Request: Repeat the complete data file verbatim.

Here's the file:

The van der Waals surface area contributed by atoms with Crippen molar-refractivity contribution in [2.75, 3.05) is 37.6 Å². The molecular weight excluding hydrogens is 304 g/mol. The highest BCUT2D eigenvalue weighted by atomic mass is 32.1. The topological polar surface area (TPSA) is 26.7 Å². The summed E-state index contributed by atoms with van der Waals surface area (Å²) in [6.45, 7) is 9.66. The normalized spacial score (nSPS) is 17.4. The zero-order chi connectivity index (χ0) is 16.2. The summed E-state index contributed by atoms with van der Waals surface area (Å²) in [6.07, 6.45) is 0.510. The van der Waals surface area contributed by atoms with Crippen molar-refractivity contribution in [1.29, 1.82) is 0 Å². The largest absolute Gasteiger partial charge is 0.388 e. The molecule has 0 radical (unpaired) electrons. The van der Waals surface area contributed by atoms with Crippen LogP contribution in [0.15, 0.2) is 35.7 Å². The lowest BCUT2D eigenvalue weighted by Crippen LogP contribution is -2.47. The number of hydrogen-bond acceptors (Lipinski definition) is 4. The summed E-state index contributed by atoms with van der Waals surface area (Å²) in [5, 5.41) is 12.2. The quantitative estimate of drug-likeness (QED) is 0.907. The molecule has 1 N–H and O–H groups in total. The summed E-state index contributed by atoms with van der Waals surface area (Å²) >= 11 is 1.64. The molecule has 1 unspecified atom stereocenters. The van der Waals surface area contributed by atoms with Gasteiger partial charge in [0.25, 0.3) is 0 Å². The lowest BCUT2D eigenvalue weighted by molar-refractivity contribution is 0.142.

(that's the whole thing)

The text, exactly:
The van der Waals surface area contributed by atoms with Crippen molar-refractivity contribution in [2.75, 3.05) is 37.6 Å². The molecular weight excluding hydrogens is 304 g/mol. The highest BCUT2D eigenvalue weighted by atomic mass is 32.1. The topological polar surface area (TPSA) is 26.7 Å². The summed E-state index contributed by atoms with van der Waals surface area (Å²) in [6.45, 7) is 9.66. The normalized spacial score (nSPS) is 17.4. The zero-order chi connectivity index (χ0) is 16.2. The summed E-state index contributed by atoms with van der Waals surface area (Å²) in [6.07, 6.45) is 0.510. The van der Waals surface area contributed by atoms with Crippen molar-refractivity contribution in [1.29, 1.82) is 0 Å². The largest absolute Gasteiger partial charge is 0.388 e. The molecule has 0 radical (unpaired) electrons. The van der Waals surface area contributed by atoms with Crippen LogP contribution in [0.15, 0.2) is 35.7 Å². The lowest BCUT2D eigenvalue weighted by Crippen LogP contribution is -2.47. The number of hydrogen-bond acceptors (Lipinski definition) is 4. The summed E-state index contributed by atoms with van der Waals surface area (Å²) in [5, 5.41) is 12.2. The quantitative estimate of drug-likeness (QED) is 0.907. The molecule has 1 N–H and O–H groups in total. The summed E-state index contributed by atoms with van der Waals surface area (Å²) >= 11 is 1.64. The molecule has 1 unspecified atom stereocenters. The van der Waals surface area contributed by atoms with Gasteiger partial charge in [0.25, 0.3) is 0 Å². The lowest BCUT2D eigenvalue weighted by molar-refractivity contribution is 0.142.